About Us

Core Values

  • Honor the personal worth of all people by recognizing and respecting their space, opinions and contributions.
  • Educate continually as it is essential to progress.
  • Act efficiently, expediently and profitably without compromise to the highest standards of moral and ethical behavior.
  • Risk-take intelligently.
  • Team build through creative thinking, expressions of opinion, and cooperative working relationships.


In 1998 Portage Transport Service, owned and operated by the late Robert Gallagher of Oakville and Ron Johnson of Winnipeg, had a terminal in Winnipeg and in Portage la Prairie. Its main purpose was to be a freight courier service linking Winnipeg to Portage la Prairie, Brandon, Dauphin and all points between. Freight came into Winnipeg from all over the world via many large carriers and many modes of transportation. Freight was gathered by the Winnipeg terminal and shipped to the Portage terminal twice each day. It was then distributed between Portage and *West* trucks and brought to the customer, often the same day.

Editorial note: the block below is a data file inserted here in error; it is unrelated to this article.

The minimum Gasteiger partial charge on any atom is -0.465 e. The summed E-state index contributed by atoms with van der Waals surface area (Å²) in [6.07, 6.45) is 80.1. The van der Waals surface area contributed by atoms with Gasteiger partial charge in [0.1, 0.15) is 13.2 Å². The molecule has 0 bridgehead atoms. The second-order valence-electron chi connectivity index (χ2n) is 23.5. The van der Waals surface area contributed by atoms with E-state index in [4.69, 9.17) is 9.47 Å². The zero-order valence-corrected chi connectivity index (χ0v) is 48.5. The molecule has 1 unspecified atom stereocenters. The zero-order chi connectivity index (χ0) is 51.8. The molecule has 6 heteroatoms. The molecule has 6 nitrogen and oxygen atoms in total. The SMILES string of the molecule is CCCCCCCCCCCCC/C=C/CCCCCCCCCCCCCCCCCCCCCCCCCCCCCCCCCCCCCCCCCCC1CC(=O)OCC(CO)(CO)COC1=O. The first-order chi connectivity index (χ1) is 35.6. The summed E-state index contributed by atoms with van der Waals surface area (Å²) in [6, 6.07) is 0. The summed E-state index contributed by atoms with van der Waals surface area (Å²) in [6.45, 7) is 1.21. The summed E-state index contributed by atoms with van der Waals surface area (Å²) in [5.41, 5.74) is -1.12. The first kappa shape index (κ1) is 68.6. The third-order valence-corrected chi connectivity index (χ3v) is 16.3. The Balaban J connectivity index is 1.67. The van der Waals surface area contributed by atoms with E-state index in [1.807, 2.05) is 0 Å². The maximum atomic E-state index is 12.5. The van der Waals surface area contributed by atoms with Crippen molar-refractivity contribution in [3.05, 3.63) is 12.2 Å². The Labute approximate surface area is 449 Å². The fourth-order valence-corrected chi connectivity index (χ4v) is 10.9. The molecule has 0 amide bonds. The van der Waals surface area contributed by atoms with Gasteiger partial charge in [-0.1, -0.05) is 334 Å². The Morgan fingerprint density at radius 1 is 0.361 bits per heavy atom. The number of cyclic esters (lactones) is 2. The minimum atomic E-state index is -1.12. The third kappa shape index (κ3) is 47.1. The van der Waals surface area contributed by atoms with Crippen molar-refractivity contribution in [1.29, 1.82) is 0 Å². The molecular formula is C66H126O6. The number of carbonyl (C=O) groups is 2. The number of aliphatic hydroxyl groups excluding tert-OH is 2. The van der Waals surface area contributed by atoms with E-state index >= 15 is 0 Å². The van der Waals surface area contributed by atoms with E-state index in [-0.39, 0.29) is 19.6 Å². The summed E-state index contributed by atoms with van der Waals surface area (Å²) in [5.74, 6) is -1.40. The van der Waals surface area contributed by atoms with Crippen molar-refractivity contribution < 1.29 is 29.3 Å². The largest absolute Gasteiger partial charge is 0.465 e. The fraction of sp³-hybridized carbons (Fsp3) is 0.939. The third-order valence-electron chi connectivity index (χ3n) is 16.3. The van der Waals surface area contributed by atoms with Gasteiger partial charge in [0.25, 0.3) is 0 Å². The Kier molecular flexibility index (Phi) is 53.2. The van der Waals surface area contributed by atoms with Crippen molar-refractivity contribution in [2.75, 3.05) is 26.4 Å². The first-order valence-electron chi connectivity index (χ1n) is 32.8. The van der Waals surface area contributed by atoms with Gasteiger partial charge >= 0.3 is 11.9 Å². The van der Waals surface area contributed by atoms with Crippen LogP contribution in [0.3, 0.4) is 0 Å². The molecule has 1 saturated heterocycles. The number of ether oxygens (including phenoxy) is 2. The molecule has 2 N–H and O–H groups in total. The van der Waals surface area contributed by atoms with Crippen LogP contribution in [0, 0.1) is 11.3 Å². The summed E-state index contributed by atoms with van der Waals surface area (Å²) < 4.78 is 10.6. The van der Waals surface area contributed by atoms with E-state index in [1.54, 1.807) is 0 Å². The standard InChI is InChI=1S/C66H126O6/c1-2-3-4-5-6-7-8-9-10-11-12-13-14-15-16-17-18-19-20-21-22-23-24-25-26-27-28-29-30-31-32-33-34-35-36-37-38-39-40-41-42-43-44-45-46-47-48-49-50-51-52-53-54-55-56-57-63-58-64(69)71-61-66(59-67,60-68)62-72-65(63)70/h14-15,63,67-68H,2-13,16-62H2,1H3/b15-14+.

Bernie & Liz Driedger

Bernie & Liz Driedger

During this time and for 10 years prior, Bernie Driedger of Portage la Prairie was busy adding miles to the odometer of his truck through flat deck service for various Canadian-based companies, all the while thinking he would like to manage a fleet of his own some day. He always paid careful attention not only to the freight he was carrying, but to how the companies he was working for were managed. By spring of 1998, his health was no longer such that he could drive the miles needed to the do the job. Plus he had made a promise to his young daughter that by the time she was a certain age, he would have a job that enabled him to be home each night for supper. That deadline was looming.